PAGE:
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PICTORIAL ESSAY
Year : 2021  |  Volume : 36  |  Issue : 2  |  Page : 195-200  

18F-fluorodeoxyglucose positron emission tomography/computed tomography in postsurgical setting in head and neck cancers – A pictorial essay


Department of Nuclear Medicine and Molecular Imaging, Tata Memorial Hospital, Mumbai, Maharashtra, India

Date of Submission25-Sep-2020
Date of Decision18-Nov-2020
Date of Acceptance23-Nov-2020
Date of Web Publication21-Jun-2021

Correspondence Address:
Dr. Archi Agrawal
Department of Nuclear Medicine and Molecular Imaging, Tata Memorial Hospital, E. Borges Road, Parel, Mumbai - 400 012, Maharashtra
India
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Source of Support: None, Conflict of Interest: None


DOI: 10.4103/ijnm.ijnm_204_20

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   Abstract 


This pictorial essay depicts normal appearances, complications, and findings of residual and/or recurrent disease on fluorodeoxyglucose positron emission tomography/computed tomography (18F- FDG PET/CT) studies in the postsurgical setting. Reading and reporting 18F- FDG PET/CT in the postoperative scenario is demanding due to the multiple false positives seen during this period. This article which contains two parts will familiarize the readers with the normal appearance and pitfalls seen in 18F- FDG PET/CT studies during the postoperative period so as to avoid misinterpretations. This pictorial will discuss 18F- FDG PET/CT in the postoperative scenario in head and neck cancers.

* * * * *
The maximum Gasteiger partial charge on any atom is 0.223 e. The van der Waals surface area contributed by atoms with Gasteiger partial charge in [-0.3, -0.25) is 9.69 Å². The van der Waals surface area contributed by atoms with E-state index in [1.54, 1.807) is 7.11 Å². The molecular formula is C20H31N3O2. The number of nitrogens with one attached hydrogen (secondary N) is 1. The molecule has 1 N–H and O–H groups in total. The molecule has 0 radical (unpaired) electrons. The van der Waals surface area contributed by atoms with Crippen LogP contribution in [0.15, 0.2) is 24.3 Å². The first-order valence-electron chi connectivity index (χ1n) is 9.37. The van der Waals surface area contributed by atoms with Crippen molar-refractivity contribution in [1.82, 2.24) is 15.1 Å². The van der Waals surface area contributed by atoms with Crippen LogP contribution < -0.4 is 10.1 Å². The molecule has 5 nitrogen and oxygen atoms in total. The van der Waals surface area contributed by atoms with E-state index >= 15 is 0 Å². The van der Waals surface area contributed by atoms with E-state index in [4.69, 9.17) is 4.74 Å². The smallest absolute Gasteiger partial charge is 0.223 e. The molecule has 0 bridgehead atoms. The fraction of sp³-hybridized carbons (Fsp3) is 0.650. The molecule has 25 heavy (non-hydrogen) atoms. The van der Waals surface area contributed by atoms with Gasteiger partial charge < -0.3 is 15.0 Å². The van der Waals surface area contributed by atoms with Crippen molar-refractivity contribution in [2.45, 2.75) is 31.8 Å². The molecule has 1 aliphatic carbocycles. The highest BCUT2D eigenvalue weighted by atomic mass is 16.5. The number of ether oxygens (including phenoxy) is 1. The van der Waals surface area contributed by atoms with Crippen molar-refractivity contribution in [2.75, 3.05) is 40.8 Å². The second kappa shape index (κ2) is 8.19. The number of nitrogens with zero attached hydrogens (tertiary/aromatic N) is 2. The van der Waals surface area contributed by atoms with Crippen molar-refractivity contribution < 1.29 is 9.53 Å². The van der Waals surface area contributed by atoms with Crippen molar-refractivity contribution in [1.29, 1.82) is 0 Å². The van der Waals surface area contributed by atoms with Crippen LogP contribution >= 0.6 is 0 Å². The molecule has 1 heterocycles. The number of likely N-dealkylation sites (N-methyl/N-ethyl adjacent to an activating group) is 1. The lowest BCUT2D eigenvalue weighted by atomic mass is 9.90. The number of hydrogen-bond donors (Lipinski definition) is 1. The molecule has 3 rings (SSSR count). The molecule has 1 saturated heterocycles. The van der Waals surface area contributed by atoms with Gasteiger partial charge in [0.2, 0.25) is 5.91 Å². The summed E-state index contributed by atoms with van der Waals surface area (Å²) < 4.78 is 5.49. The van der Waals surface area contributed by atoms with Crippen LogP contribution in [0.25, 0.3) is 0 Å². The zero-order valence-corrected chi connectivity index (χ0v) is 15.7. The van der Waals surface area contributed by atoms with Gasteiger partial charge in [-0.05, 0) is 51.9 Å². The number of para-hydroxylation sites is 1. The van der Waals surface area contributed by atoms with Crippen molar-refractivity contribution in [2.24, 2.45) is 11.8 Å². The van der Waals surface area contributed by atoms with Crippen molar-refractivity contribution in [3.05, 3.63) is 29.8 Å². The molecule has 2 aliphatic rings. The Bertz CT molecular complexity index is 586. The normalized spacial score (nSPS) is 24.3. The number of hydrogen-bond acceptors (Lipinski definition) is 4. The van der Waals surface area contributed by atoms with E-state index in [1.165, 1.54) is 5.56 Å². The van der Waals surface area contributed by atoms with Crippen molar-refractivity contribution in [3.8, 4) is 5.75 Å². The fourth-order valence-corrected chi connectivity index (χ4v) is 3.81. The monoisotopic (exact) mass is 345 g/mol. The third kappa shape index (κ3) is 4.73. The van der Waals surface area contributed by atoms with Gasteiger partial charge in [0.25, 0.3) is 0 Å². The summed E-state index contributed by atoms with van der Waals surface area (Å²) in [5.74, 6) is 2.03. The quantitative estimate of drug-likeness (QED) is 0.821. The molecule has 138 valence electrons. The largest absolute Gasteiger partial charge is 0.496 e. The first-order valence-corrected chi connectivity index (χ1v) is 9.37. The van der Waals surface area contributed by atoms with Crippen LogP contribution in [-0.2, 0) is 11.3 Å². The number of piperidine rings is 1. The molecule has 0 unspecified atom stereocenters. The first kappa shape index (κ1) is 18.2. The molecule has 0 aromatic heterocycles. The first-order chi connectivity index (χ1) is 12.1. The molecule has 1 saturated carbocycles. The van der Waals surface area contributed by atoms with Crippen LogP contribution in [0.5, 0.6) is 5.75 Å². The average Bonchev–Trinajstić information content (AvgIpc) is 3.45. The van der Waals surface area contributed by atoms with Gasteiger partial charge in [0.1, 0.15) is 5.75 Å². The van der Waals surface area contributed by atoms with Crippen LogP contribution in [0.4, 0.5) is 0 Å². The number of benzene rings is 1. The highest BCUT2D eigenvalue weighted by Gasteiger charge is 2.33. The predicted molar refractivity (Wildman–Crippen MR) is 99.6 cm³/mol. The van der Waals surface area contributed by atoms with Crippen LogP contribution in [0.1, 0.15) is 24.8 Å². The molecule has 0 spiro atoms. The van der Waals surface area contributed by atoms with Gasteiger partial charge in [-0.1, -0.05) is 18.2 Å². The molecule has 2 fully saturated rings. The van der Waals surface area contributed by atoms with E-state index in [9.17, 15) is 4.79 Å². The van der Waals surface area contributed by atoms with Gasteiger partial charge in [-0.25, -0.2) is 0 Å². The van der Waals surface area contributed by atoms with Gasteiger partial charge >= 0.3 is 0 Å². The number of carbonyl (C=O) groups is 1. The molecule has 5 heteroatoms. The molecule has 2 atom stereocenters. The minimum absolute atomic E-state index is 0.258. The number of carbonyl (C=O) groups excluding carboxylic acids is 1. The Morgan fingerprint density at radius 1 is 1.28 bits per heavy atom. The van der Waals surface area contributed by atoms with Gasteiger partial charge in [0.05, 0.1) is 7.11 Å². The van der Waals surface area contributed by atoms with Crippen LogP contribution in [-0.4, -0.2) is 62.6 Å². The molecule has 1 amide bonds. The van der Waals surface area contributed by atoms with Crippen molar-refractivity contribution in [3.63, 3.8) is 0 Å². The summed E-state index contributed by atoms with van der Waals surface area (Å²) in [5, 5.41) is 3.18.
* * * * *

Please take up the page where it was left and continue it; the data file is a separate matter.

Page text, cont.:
Keywords: Contrast-enhanced, false-positives, fluorodeoxyglucose positron emission tomography/computed tomography, postoperative, postsurgical, pitfalls, recurrence


How to cite this article:
Agrawal A, Prakash A, Choudhury S, Manikandan M V, Jain Y, Purandare N, Puranik A, Shah S, Rangarajan V. 18F-fluorodeoxyglucose positron emission tomography/computed tomography in postsurgical setting in head and neck cancers – A pictorial essay. Indian J Nucl Med 2021;36:195-200

How to cite this URL:
Agrawal A, Prakash A, Choudhury S, Manikandan M V, Jain Y, Purandare N, Puranik A, Shah S, Rangarajan V. 18F-fluorodeoxyglucose positron emission tomography/computed tomography in postsurgical setting in head and neck cancers – A pictorial essay. Indian J Nucl Med [serial online] 2021 [cited 2021 Jul 30];36:195-200. Available from: https://www.ijnm.in/text.asp?2021/36/2/195/318875




   Introduction Top